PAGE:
What you need to know about one of the world’s finest collection of Indian jewels, gemstones and jewelled objects up for auction in New York this summer.
HISTORY IN THE MAKING
Up for auction are over 400 pieces from the Al Thani collection. An unparalleled collection of Mughal jewels, European-Indian hybrid designs and 20th Century creations by leading Jewellery houses spanning over 500 years of history and sovereign power on the subcontinent.
“This is as major as a collection as we’ll ever see at auction” says Rahul Kadakia, Christies international head of jewellery.
HOUSE OF THANI
The House of Thani, the ruling family of Qatar, are heavily involved in the field of arts. For more than twenty years the family has been buying a large collection of art works, from traditional Islamic artefacts to famous pieces of modern and contemporary art.
Sheikh Hamad bin Abdullah Al Thani, after seeing the 2009 Maharajah exhibition at the Victoria and Albert Museum, acquired more than 6000 bejewelled objects and artwork, of which the Christie’s sale features less than 10 per cent from across the entire collection.
This collection comes with its share of controversy in art circles, due to secrecy from the family, it has been impossible to assess if these acquisitions are purely private or done on behalf of the state.
This stunning treasure trove of jewels date back almost 500 years to the early part of the Mughal dynasty which ruled India from 1526-1857. It includes ornaments, ceremonial objects and decorative art used by Kings and elites during the golden age if the Maharajas.
Jewellery was traditionally an integral aspect of articulating authority and rulers valued gems for their rarity, physical properties and provenance.
Indian royal treasures include:
The Belle Époque white gold and diamond encrusted Jigha - 1907 (turban ornament) would have been worn on formal occasions.
The gold pen case and inkwell (1575-1600) is encrusted with diamonds, rubies and emeralds. At the time the ceremonial inkwells were the insignia of both imperial rank and governmental office. Pen cases implied learning and denoted authority and were prized possessions of sultans and their chief ministers.
The Golconda Mine - Diamonds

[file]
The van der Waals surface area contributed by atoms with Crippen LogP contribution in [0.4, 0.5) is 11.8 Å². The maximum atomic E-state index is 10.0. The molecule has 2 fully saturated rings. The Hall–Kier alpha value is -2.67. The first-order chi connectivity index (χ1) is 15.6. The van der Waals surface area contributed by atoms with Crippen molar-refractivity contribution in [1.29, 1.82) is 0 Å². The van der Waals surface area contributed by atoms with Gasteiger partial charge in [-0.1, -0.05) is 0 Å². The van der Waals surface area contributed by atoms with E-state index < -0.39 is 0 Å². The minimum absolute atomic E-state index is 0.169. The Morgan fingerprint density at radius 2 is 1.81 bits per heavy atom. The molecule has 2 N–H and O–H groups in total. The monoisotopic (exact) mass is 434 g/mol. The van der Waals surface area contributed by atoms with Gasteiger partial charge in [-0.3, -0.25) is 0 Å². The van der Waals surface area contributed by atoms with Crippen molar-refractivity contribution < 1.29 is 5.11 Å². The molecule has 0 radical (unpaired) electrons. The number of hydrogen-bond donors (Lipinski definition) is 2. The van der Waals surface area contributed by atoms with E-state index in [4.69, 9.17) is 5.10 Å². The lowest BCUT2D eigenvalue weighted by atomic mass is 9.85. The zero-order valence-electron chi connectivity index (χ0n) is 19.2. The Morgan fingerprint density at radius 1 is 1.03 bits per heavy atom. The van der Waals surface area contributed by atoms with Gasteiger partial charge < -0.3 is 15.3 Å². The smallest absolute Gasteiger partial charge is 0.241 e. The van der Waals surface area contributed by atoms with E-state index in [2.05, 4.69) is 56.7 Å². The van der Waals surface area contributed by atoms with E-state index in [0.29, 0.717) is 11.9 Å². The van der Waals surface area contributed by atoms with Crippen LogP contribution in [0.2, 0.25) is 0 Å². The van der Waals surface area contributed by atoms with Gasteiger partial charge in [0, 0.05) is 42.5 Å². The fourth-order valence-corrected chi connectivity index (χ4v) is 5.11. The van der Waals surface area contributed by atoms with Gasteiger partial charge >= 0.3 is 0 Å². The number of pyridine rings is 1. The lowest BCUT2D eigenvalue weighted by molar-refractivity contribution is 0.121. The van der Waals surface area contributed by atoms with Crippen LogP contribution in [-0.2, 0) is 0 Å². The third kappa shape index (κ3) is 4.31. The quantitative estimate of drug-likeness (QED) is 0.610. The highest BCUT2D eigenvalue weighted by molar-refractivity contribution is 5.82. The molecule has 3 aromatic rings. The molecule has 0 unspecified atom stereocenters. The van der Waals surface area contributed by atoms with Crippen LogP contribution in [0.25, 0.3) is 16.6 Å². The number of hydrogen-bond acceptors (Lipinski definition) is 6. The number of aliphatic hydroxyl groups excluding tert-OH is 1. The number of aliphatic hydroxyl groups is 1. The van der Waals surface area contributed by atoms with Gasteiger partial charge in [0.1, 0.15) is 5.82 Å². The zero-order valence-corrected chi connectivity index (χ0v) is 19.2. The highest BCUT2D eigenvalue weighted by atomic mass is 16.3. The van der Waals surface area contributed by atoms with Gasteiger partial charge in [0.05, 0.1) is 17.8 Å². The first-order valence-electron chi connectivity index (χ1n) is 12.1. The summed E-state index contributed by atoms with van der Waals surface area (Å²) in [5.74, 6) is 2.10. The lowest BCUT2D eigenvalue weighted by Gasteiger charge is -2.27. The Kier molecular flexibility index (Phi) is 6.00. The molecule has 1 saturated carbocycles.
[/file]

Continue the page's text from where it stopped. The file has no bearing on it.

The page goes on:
The earliest diamond mine known to man, located in India, has yielded some of the most iconic high-grade diamonds of all time.
The famous Arcot II diamond, was one of two such diamond ear drops sent as a gift to Queen Charlotte (1744-1818), the wife of King George III, from the Nawab of Arcot. The diamonds were later acquired by the Marquess of Westminster and mounted in the Westminster Tiara which was worn at the coronation of Queen Elizabeth II.
It is a brilliant – cut, internally flawless, pear shaped, D colour stone weighing 17.21 carats.
The Mirror of Paradise Diamond, also up for auction is a 52.58 carats, D colour rectangular cut and internally flawless stone. This diamond was previously sold at auction for $10.9 million.
The Nizam of Hyderabad Necklace (mid to late 19th century) is an especially spectacular illustration of Indian princely jewellery. Made of gold with seven large foiled triangular diamonds, variously shaped faceted and rose cut diamonds, carved emerald beads and green enamel. This breath-taking masterpiece is completed with a triangular diamond pendant surrounded by 12 diamond leaves.
The Cartier Connection
Of all the great jewellery houses, Cartier had the longest and most successful association with India, and these cross-cultural connections are evident in many of the spectacular Cartier creations in the collection.
A succession of Maharajas would journey with trunk loads of India’s finest gems and pearls to Cartier, and other leading jewellery houses, fascinated by the Parisian styles created by the house. Between 1925 and 1928, for example, the Maharaja of Patiala commissioned Cartier to re-set his crown jewels, one of the largest single commissions in the firm’s history.
The relationship was so significant that Jacques Cartier made numerous visits to India starting in 1911, to cultivate relationships across the subcontinent from Kapurthala to Mysore.
The Patiala Ruby Choker, originally created by Cartier in 1931, was one of the most impressive jewels to come out of the collaboration between Cartier and the Maharaja of Patiala. An incredible ruby, natural pearl and diamond multilayer necklace. The Patiala choker is the surviving portion of this exquisite masterpiece.
Cartier created some outstanding ‘India-inspired’ pieces during the Art Deco period especially for their Western clientele. A great example is the magnificent emerald, sapphire and diamond belt buckle, worn by the daughter of Sir Edward Sassoon and Baroness Aline de Rothschild at both the coronation of King George VI in 1937 and Queen Elizabeth II in 1953.
This devant-de-corsage brooch beautifully illustrates the majesty of the Belle Époque period. Made to order in 1912 by a South African mining magnate it is the perfect example of the delicate serti muguet (lily-of-the-valley setting) favoured by Cartier at the time and mastered by its famous workshop, Atelier Henri Picq.
These exquisite works of art with their fascinating stories would really be like owing a piece of living history.
These objects and many more from the Al Thani collection shall be auctioned at Christie’s, New York on 19th June 2019. Sale proceeds will support ongoing initiatives of the Al Thani Collection Foundation.
Discover more about the collection in “Bejewelled Treasures- The Al Thani Collection” by Susan Stronge- Available in store.